Building Secure PHP Apps cover page

Building Secure PHP Apps

Building Secure PHP Apps

is your PHP app truly secure? Let's make sure you get home on time and sleep well at night.

Learn the security basics that a senior developer usually acquires over years of experience, all condensed down into one quick and easy handbook.
Building Secure PHP Apps Edit
This book is 100% complete


About the Book

Do you ever wonder how vulnerable you are to being hacked?  Do you feel confident about storing your users sensitive information?

Imagine feeling confident in the integrity of your software when you store your user's sensitive data.  No more fighting fires with lost data, no more late nights, your application is secure.

In this short book I'll give you clear, actionable details on how to secure various parts of your web application.  You will also find scenarios to handle and improve existing legacy issues.

Several years ago I was writing a web application for a client in the CodeIgniter PHP framework, *shudder*, but CodeIgniter didn't include any type of authentication system built in.  I of course did what any good/lazy developer would do and went on the hunt for a well made library to supply authentication capabilities.  To my chagrin I discovered that there weren't any clean, concise libraries that fit my needs for authentication in CodeIgniter.  Thus began my journey of creating Ion Auth, a simple authentication library for CodeIgniter, and a career long crusade for securing web applications as well as helping other developers do the same.

Here we are years later, a lot of us have moved on to other frameworks or languages, but I still repeatedly see basic security being overlooked.  So let's fix that.  I want to make sure that you'll never have to live the horror of leaking user passwords, or have someone inject malicious SQL into your database, or the suite of other "hacks" that could have been easily avoided.  Let's make sure we all get home on time and sleep well at night.


This is a quick read, at just over 100 pages.  This is a handbook style guide to specific items you can act on.  The following sections will be covered:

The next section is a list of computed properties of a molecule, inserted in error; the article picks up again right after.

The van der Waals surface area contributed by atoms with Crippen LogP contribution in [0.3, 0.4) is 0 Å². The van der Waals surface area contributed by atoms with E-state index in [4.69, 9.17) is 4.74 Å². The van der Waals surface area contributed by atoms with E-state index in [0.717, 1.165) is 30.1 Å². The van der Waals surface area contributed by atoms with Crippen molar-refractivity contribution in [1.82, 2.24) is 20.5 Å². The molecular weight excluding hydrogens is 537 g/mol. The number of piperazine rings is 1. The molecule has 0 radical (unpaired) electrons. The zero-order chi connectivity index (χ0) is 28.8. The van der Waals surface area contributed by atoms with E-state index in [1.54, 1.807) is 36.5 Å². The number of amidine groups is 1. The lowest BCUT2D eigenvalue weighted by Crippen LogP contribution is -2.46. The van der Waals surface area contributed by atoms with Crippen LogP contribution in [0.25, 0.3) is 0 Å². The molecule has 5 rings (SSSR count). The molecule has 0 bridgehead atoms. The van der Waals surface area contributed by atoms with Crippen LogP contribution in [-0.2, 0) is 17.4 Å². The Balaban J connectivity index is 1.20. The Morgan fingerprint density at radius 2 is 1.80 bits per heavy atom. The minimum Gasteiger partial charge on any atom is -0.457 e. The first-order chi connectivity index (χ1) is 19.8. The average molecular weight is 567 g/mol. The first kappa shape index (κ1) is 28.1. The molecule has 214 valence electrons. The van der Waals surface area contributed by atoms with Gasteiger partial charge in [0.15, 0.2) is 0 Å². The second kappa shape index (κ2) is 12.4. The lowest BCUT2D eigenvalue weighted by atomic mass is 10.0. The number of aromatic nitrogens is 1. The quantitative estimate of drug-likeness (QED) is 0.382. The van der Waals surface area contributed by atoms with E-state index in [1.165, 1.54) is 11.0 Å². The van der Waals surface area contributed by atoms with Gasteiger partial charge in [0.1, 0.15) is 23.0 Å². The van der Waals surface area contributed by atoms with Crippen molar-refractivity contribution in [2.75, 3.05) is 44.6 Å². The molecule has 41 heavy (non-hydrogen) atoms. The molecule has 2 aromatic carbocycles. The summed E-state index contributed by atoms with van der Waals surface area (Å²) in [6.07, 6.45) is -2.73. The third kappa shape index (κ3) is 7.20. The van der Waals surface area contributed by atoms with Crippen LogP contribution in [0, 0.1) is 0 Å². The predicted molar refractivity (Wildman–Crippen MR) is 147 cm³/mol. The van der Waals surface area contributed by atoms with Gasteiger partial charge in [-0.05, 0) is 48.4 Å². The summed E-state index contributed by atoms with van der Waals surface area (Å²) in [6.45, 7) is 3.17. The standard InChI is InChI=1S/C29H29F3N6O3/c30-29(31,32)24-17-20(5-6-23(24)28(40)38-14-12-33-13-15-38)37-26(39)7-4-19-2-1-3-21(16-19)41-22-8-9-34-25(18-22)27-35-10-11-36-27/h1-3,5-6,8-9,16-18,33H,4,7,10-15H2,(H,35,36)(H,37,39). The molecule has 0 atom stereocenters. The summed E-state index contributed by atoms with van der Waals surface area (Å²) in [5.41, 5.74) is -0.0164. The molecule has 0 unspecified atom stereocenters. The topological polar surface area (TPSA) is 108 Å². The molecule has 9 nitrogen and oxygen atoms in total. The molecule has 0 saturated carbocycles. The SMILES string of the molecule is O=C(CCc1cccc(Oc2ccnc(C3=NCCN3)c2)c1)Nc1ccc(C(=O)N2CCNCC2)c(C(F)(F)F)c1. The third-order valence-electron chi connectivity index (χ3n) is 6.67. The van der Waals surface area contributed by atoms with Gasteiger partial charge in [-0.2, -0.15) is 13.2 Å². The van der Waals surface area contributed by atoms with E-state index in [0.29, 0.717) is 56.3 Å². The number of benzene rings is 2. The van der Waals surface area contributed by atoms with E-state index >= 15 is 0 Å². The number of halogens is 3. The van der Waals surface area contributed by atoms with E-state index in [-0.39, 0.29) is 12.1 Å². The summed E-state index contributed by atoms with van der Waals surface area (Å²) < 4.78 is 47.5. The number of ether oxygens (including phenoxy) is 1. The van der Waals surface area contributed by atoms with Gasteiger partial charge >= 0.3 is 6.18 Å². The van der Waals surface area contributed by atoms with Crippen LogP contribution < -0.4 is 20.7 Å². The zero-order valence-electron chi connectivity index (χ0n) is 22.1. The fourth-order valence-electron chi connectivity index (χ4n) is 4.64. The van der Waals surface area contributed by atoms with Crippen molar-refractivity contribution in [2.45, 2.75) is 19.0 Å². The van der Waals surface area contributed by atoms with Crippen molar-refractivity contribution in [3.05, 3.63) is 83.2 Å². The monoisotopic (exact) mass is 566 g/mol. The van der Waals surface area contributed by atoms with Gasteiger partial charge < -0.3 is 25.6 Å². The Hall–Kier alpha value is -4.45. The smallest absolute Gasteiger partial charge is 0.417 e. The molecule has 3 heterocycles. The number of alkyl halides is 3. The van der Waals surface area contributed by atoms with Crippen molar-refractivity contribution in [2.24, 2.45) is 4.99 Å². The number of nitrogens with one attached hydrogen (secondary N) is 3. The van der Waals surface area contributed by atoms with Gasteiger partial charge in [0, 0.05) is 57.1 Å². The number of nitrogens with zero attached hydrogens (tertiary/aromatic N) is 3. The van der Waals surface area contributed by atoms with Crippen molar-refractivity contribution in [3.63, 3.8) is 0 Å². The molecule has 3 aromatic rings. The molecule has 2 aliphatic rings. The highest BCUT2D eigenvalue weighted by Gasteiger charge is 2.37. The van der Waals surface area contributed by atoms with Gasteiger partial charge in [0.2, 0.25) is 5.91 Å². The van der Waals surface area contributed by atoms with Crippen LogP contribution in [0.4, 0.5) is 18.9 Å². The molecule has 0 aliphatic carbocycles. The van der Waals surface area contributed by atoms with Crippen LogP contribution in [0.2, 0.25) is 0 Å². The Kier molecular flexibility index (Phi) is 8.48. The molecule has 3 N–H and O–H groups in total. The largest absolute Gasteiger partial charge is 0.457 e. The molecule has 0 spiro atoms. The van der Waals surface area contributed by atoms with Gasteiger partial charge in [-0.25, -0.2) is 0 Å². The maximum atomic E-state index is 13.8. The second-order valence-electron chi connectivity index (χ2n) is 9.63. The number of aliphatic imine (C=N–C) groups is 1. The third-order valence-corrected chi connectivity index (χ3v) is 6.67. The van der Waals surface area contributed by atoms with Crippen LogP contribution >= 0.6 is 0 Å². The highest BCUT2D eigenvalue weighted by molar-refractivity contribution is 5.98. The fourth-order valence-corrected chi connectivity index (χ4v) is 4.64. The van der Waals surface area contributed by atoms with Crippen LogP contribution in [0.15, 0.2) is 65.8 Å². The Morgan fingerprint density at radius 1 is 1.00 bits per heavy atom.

• Never trust your users - escape all input
  • HTTPS/SSL/BCA/JWH/SHA and other random letters, some of them actually matter
  • Password Encryption and Storage for Everyone
  • Authentication, Access Control, and Safe File Handing
  • Safe Defaults, Cross Site Scripting and other Popular Hacks


 All code examples are written in PHP with accompanying source code on GitHub.


This book is now 100% complete and ready to school you.  There will be occasional releases for errata and to keep things up to date. 

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Table of Contents

  • Constructor
    • Format
    • Errata
    • Sample Code
    • About the Author
  • Chapter 1 - Never Trust Your Users. Sanitize ALL Input!
    • SQL Injection
    • Mass Assignment
    • Typecasting
    • Sanitizing Output
  • Chapter Two - HTTPS/SSL/BCA/JWH/SHA and Other Random Letters; Some of Them Actually Matter.
    • What is HTTPS
    • Limitations
    • When to use HTTPS
    • Implementing HTTPS
    • Paths
  • Chapter 3 - Password Encryption and Storage for Everyone
    • The Small Print
    • What is a Hash?
    • Popular Attacks
    • A Pinch of Salt
    • Hashing Algorithms
    • Storage
    • Validation
    • Putting It All Together
    • Brute Force Protection
    • Upgrading Legacy Systems
    • Resources
  • Chapter 4 - Authentication, Access Control, and Safe File Handing
    • Authentication
    • Access Control
    • Validating Redirects
    • Obfuscation
    • Safe File Handing
  • Chapter 5 - Safe Defaults, Cross Site Scripting, and Other Popular Hacks
    • Never Trust Yourself - Use Safe Defaults
    • Never Trust Dynamic Typing. It’s Not Your Friend.
    • Cross Site Scripting
    • Attack Entry Points
    • Cross Site Request Forgery
    • Multiple Form Submits
    • Race Conditions
    • Outdated Libraries / External Programs
  • Destructor
    • About the Author
    • Security Audit / Consulting

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About the Author

About the Contributors


Aken Roberts

Eric "Aken" Roberts is the Director of Application Development at Swarming Technology in Milwaukee, Wisconsin. You can often find him helping out in #Laravel and pinging people on Twitter. Outside of a text editor, he writes and reviews various publications (okay, that's may happen in a text editor, too), plays tennis and drums, collects Hot Wheels, torments his cats, and drinks too much Mountain Dew. And he's getting married in October!

You can find Aken on Twitter @cryode, on GitHub @cryode, or at his website,

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David Stanley

Tech Reviewer

father, husband , grunt, geek, triathlete... pretty much in that order. PHP, Python, JS. Co-organizer of the Portland PHP User Group.

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Mike Wales

Tech Reviewer & Grammar Freak

Lead Full Stack Developer. Co-Founder & CTO, Students Gone Global. Founder, WoWCensus. Worked at NSA, DIA, JFCC-Space.

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